What a difference a scrapped affordable-housing plan makes.
who had just heard about a plan being floated to build a 52-unit affordable-housing apartment building in their neighborhood. Teague had given what amounted to a thumbs up in a township commissioners meeting earlier in the month.
The nascent plan was to declare a troubled auto dealership lot on the Black Horse Pike at Walnut Avenue a redevelopment zone. Then a builder who had a stalled market-rate apartment project in another part of town would swoop in and buy the sprawling car lot and build affordable housing there in hopes it would settle a lawsuit with a local housing advocacy group.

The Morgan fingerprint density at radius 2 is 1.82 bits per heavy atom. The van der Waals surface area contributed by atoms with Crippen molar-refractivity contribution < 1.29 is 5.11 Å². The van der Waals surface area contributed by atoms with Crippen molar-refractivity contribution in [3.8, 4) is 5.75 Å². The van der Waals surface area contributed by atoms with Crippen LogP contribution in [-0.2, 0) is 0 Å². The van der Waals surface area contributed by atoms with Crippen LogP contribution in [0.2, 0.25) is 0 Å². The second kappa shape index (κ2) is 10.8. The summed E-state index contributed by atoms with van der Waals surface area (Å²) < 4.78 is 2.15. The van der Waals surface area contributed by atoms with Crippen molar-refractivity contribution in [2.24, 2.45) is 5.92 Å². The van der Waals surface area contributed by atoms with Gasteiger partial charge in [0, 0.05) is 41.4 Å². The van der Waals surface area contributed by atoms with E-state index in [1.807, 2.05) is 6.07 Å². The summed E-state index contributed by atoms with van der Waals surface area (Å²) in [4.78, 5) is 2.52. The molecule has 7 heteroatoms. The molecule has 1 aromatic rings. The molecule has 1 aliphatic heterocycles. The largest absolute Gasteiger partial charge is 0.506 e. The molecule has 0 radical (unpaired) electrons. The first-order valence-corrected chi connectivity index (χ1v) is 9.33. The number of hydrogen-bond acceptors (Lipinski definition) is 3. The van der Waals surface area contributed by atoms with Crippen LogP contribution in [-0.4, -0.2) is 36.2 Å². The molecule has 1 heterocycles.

Problem was, West Collingswood Extension wasn't having it. Residents pushed back and the budding plan crumbled. Teague told a gathering of about three dozen neighbors Wednesday the builder, the Walters Group, is not likely to buy the property now. But the mayor pressed on with an effort to convince them a redevelopment zone at the Black Horse Pike Auto Complex would still be a good idea to influence what comes next at the dealership, which is in foreclosure.
That conversation seemed to be one the neighbors didn't mind having. Francine Tryka, a community leader, talked about why in the video included in this article.
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